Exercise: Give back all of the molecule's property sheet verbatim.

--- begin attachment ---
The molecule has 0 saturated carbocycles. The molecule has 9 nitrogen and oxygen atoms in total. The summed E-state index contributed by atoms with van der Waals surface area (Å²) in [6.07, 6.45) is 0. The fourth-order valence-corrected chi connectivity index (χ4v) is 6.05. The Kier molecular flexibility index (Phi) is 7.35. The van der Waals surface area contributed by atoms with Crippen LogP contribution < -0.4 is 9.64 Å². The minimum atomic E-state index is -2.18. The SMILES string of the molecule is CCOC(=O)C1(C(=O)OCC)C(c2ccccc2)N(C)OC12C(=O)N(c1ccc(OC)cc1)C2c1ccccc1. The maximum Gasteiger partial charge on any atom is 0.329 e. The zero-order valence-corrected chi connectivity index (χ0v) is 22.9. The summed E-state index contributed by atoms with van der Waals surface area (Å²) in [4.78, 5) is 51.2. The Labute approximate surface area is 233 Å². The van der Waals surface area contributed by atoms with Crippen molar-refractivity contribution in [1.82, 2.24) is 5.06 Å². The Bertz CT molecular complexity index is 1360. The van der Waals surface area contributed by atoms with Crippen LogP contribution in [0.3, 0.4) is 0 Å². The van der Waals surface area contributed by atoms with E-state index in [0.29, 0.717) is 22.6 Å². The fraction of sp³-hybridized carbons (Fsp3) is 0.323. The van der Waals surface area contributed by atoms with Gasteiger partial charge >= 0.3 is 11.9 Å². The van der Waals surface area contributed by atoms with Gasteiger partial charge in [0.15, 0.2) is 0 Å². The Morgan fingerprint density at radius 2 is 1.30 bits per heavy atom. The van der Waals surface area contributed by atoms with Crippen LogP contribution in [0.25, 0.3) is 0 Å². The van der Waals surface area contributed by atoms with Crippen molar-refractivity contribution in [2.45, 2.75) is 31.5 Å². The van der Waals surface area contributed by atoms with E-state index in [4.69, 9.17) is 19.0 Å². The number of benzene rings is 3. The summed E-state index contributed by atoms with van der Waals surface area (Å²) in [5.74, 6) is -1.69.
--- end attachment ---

The molecule has 0 saturated carbocycles. The molecule has 9 nitrogen and oxygen atoms in total. The summed E-state index contributed by atoms with van der Waals surface area (Å²) in [6.07, 6.45) is 0. The fourth-order valence-corrected chi connectivity index (χ4v) is 6.05. The Kier molecular flexibility index (Phi) is 7.35. The van der Waals surface area contributed by atoms with Crippen LogP contribution < -0.4 is 9.64 Å². The minimum atomic E-state index is -2.18. The SMILES string of the molecule is CCOC(=O)C1(C(=O)OCC)C(c2ccccc2)N(C)OC12C(=O)N(c1ccc(OC)cc1)C2c1ccccc1. The maximum Gasteiger partial charge on any atom is 0.329 e. The zero-order valence-corrected chi connectivity index (χ0v) is 22.9. The summed E-state index contributed by atoms with van der Waals surface area (Å²) in [4.78, 5) is 51.2. The Labute approximate surface area is 233 Å². The van der Waals surface area contributed by atoms with Crippen molar-refractivity contribution in [1.82, 2.24) is 5.06 Å². The Bertz CT molecular complexity index is 1360. The van der Waals surface area contributed by atoms with Crippen LogP contribution in [0.3, 0.4) is 0 Å². The van der Waals surface area contributed by atoms with E-state index in [0.29, 0.717) is 22.6 Å². The fraction of sp³-hybridized carbons (Fsp3) is 0.323. The van der Waals surface area contributed by atoms with Gasteiger partial charge >= 0.3 is 11.9 Å². The van der Waals surface area contributed by atoms with Gasteiger partial charge in [0.15, 0.2) is 0 Å². The Morgan fingerprint density at radius 2 is 1.30 bits per heavy atom. The van der Waals surface area contributed by atoms with Crippen LogP contribution in [0.25, 0.3) is 0 Å². The van der Waals surface area contributed by atoms with Crippen molar-refractivity contribution in [2.45, 2.75) is 31.5 Å². The van der Waals surface area contributed by atoms with E-state index in [4.69, 9.17) is 19.0 Å². The number of benzene rings is 3. The summed E-state index contributed by atoms with van der Waals surface area (Å²) in [5.74, 6) is -1.69.